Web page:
Come. I am your guide.
Lawrence Jordan once more impresses this time with the 12-minute horror short Once Upon a Time (1974). This is another film teeming with Jordan’s signature cutout people and sets composed of old art pieces; it tells a story of a young man’s despairing journey through a earthly realm and a haunted house. Unlike Cosmic Alchemy, this particular short features narration from multiple voices, ranging from our main character, the spirits wandering through the castle, and the “Great Lady”. The Lady’s voice is very pleasant to listen to, and one cannot help but to perceive wisdom from this entity.
The backdrops within the film give a possible hint as to what ails our protagonist; the turmoil that exists on earth–death and cruelty. He wanders through the woods, and his heart is heavy as he knows there is something “better.” It appears the Great Lady is searching for him. Interestingly enough, she has a spacesuit helmet on her head.
“I had been intrigued for many years at the idea of filming a haunted castle. In turning to a set of very old platinum-plate photographs of the Fontainbleau interiors, I was finally able to approach this subject through animation. The palace is actually haunted by fragments of Buddhist tenets (heard on the soundtrack).” – Lawrence Jordan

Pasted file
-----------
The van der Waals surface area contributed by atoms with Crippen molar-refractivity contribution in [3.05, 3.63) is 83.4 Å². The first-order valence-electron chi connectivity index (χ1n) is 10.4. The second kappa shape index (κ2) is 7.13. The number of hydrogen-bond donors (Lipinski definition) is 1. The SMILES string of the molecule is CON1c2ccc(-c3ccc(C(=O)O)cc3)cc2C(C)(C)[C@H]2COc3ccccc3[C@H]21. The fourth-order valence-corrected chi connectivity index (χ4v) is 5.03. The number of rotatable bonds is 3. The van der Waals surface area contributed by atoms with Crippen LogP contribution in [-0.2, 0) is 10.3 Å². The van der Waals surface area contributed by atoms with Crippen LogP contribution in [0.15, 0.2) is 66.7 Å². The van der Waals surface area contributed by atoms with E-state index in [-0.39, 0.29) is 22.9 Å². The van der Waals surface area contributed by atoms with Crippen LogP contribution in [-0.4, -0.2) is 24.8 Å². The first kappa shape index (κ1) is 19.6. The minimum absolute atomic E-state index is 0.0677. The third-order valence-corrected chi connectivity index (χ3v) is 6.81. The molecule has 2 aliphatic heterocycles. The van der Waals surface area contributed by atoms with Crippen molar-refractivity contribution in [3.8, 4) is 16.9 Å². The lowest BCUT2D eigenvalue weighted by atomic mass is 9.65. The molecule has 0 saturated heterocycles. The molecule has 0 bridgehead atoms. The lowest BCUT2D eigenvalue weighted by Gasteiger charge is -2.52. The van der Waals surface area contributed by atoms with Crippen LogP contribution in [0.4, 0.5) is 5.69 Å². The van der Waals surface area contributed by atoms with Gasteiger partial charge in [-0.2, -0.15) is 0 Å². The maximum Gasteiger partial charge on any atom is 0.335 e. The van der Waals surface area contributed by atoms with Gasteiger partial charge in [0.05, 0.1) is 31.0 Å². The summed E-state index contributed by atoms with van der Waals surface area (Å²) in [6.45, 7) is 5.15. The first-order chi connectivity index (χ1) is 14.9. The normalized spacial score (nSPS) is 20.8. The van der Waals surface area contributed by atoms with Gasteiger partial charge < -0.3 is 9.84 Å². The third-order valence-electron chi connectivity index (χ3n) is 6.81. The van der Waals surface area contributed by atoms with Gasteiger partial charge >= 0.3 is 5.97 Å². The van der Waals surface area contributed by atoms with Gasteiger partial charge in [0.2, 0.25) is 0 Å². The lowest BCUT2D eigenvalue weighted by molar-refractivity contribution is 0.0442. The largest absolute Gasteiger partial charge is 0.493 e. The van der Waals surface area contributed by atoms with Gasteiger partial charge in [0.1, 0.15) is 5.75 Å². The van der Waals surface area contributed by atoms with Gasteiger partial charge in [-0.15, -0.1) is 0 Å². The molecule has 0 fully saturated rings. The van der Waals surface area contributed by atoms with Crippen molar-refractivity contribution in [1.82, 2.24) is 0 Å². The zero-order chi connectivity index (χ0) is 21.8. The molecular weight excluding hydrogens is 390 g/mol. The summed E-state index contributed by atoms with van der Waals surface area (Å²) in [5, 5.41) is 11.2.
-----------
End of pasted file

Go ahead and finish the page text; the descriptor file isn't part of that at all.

Why have you sought me out?
Buddhist tenets are also known as the Four Noble Truths, and are as following:
- Life means suffering.
- The origin of suffering is attachment.
- The cessation of suffering is attainable.
- The path to the cessation of suffering.
The protagonist is suffering and the castle is a projection of his thoughts, and troubles. An interesting interpretation of this could relate to the choice of setting itself; it is a royal domicile. The signs of bats and other spooky imagery within the castle could imply such a place being one of the origins of suffering in this life–perhaps the wealthy inflicting suffering upon the rest of the populace?
Once Upon a Time is more colorful than Cosmic Alchemy, using multiple color filters heavily throughout the film. The soundtrack (composer unknown) varies between the haunted royal chateau theme–dark and mysterious, however, fitting into the classical music genre–to triumphant and promising. Pessimism and optimism are presented in the score, and the track at the end is especially delightful.
Those interested in avant-garde forms of horror will find this film a small treat, and the rich colors are sure to appeal to almost all audiences. A pleasant surprise contained in the film, was the zoom in and out effect exhibited in Cosmic Alchemy wasn’t used, adding to a more eased viewing experience and the icing on the cake of a tale of pain and rebirth.
Below is an excerpt from the film American Avant-Garde: The Lawrence Jordan Album.
Source – Mubi